POWER TO MAKE LAWS, LAY DUTIES, &c.   That for these purposes they have power to make laws, and lay and levy such general duties, imposts, or taxes, as to them shall appear most equal and just (considering the ability and other circumstances of the inhabitants in the several colonies), and such as may be collected with the least inconvenience to the people; rather discouraging luxury, than loading industry with unnecessary burthens.
     GENERAL TREASURER AND PARTICULAR TREASURER   That they may appoint a General Treasurer and Particular Treasurer in each government, when necessary; and from time to time may order the sums in the treasuries of each government into the general treasury; or draw on them for special payments, as they find most convenient.
     MONEY, HOW TO ISSUE   Yet no money to issue but by joint orders of the President-General and Grand Council; except where sums have been appropriated to particular purposes, and the President-General is previously empowered by an act to draw such sums.
     ACCOUNTS   That the general accounts shall be yearly settled and reported to the several Assemblies.
     QUORUM   That a quorum of the Grand Council, empowered to act with the President-General, do consist of twenty-five members; among whom there shall be one or more from a majority of the colonies.
     LAWS TO BE TRANSMITTED   That the laws made by them for the purposes aforesaid shall not be repugnant, but, as near as may be, agreeable to the laws of England, and shall be transmitted to the King in Council for approbation, as soon as may be after their passing; and if not disapproved within three years after presentation, to remain in force.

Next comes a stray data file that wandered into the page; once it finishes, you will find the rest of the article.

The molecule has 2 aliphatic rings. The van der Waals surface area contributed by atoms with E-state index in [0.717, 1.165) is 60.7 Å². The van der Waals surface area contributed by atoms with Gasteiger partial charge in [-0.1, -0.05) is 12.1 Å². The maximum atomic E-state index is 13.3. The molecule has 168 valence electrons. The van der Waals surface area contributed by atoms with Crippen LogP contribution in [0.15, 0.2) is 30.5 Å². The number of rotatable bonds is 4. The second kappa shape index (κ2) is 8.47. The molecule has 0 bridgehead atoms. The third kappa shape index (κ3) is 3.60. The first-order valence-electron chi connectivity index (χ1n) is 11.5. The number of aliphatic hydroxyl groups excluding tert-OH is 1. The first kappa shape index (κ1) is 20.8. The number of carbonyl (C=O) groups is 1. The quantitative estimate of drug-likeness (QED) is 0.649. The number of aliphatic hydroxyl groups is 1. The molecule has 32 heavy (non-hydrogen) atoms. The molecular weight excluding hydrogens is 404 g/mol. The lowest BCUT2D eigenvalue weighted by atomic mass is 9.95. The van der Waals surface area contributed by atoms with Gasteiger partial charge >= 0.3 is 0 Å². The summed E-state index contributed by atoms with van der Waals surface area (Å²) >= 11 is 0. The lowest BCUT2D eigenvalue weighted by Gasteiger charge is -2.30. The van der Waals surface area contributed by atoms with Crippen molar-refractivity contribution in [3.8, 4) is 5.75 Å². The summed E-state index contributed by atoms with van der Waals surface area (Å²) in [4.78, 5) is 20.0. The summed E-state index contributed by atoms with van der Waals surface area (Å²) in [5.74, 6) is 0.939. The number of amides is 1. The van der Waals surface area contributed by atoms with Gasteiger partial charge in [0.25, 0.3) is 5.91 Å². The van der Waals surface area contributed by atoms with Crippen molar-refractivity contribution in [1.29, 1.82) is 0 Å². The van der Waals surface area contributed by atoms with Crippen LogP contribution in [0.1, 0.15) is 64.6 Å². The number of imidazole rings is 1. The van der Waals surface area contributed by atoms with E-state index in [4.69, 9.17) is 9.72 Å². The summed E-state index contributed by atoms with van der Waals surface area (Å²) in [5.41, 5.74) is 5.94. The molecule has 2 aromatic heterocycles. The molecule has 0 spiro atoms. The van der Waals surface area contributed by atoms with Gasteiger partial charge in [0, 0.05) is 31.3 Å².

DEATH OF THE PRESIDENT-GENERAL   That, in case of the death of the President-General, the Speaker of the Grand Council for the time being shall succeed, and be vested with the same powers and authorities, to continue till the King's pleasure be known.
     OFFICERS, HOW APPOINTED   That all military commission officers, whether for land or sea service, to act under this general constitution, shall be nominated by the President-General; but the approbation of the Grand Council is to be obtained, before they receive their commissions. And all civil officers are to be nominated by the Grand Council, and to receive the President-General's approbation before they officiate.
     VACANCIES, HOW SUPPLIED   But, in case of vacancy by death or removal of any officer civil or military under this constitution, the Governor of the province in which such vacancy happens may appoint, till the pleasure of the President-General and Grand Council can be known.
     EACH COLONY MAY DEFEND ITSELF ON EMERGENCY, &c.   That the particular military as well as civil establishments in each colony remain in their present state, the general constitution notwithstanding; and that on sudden emergencies any colony may defend itself, and lay the accounts of expense thence arising before the President-General and General Council, who may allow and order payment of the same, as far as they judge such accounts just and reasonable.
From Works Of Benjamin Franklin, Volume III, by Jared Sparks, 1840, Pages 37-55